FROM THE OFFICE OF WORKERS' COMPENSATION - # 3 PARISH OF
CALCASIEU, NO. 15-06182 CHARLOTTE A. L. BUSHNELL,
WORKERS' COMPENSATION JUDGE.
E. Escher Sheryl Story, COUNSEL FOR DEFENDANTS/APPELLANTS: A.
W. Chesterton National Fire Ins. Co. of Hartford.
Louis Camel Cox, Cox, Filo, Camel & Wilson, LLC, COUNSEL
FOR PLAINTIFF/APPELLEE: Charlie Johnson.
composed of Elizabeth A. Pickett, Billy Howard Ezell, and
John E. Conery, Judges.
HOWARD EZELL JUDGE.
Chesterton and its workers' compensation insurance
carrier, CNA, appeal the decision of the workers'
compensation judge below finding that Charlie Johnson did not
commit fraud under La.R.S. 23:1208. For the following
reasons, we hereby affirm the decision of the workers'
December 13, 2012, Mr. Johnson suffered a work-related
accident while picking up a box of parts. Neither his injury
nor benefits were disputed at trial. Rather, the sole issue
before the workers' compensation judge was whether or not
Mr. Johnson committed fraud under La.R.S. 23:1208 by failing
to note the proceeds from the sale of a horse on monthly 1020
forms dealing with income from any business enterprise. Mr.
Johnson had marked "no" on his monthly
questionnaire to questions which read (emphasis in original):
2. For the period covered in this report, did you receive a
salary, wage, sales commission, or payment, including cash,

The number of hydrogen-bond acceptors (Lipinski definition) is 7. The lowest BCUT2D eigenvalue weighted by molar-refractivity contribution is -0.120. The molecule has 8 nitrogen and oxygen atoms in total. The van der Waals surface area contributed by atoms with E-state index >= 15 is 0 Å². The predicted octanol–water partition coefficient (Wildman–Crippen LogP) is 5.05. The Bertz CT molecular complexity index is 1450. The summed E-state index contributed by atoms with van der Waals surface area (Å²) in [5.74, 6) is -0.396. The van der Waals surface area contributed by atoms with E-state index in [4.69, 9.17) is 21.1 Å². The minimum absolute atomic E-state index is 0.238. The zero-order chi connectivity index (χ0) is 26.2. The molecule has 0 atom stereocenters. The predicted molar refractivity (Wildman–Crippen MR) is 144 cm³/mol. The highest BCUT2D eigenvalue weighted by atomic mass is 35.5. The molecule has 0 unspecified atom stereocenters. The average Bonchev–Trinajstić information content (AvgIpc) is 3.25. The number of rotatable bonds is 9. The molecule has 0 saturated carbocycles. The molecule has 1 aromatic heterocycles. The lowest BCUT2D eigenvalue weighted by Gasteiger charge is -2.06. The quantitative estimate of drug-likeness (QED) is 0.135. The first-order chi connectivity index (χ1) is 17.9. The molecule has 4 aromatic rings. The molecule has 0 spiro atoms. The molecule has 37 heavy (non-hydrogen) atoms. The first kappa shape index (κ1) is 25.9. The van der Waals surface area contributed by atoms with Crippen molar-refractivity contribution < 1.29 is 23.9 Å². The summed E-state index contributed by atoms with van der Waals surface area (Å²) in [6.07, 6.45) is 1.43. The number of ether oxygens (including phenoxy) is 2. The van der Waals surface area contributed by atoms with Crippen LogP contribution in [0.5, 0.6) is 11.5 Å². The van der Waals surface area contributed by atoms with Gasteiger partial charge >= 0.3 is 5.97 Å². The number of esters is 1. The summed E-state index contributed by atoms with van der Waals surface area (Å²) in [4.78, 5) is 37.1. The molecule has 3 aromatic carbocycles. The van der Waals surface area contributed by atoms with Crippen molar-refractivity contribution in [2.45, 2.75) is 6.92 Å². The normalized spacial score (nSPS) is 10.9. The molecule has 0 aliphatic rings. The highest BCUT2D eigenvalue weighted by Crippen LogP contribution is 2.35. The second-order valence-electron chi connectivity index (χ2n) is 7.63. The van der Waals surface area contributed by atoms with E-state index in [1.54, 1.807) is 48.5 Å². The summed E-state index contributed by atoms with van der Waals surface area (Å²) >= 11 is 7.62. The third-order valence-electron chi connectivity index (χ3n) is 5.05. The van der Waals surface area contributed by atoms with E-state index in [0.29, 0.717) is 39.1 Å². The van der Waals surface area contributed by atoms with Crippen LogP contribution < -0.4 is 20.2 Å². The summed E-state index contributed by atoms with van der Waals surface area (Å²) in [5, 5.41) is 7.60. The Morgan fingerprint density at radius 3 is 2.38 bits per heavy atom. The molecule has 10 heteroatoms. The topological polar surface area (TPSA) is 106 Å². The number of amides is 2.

of any kind?
3. For the period covered in this report, were you
self-employed or involved in any business enterprise? These
include but are not limited to farming, sales work, operating
a business (even if the business lost money), child care,
yard work, mechanical work, or any type of family business?
4. Did you perform any volunteer work during the period
covered in this report?
December 2014, Mr. Johnson sold a horse for $3, 500.
Chesterton terminated Mr. Johnson's benefits, claiming
that this sale was part of a business enterprise and that Mr.
Johnson committed fraud when he denied being part of any
business on his 1020 forms. Mr. Johnson then instituted the
current claim against Chesterton. After a trial on the
merits, the workers' compensation judge found that
Chesterton failed to carry its burden of proof as to the
fraud defense, awarded Mr. Johnson supplemental earnings
benefits at a zero rate of earnings, awarded penalties in the
amount of $8, 000 for the termination of benefits, as well as
attorney fees in the amount of $10, 000. From that decision,
Chesterton appeals. Mr. Johnson answers that appeal, seeking
additional attorney fees for work done on appeal.
asserts two assignments of error. It claims that the
workers' compensation judge erred in denying its La.R.S.
23:1208 fraud claims against Mr. Johnson, and that the
workers' compensation ...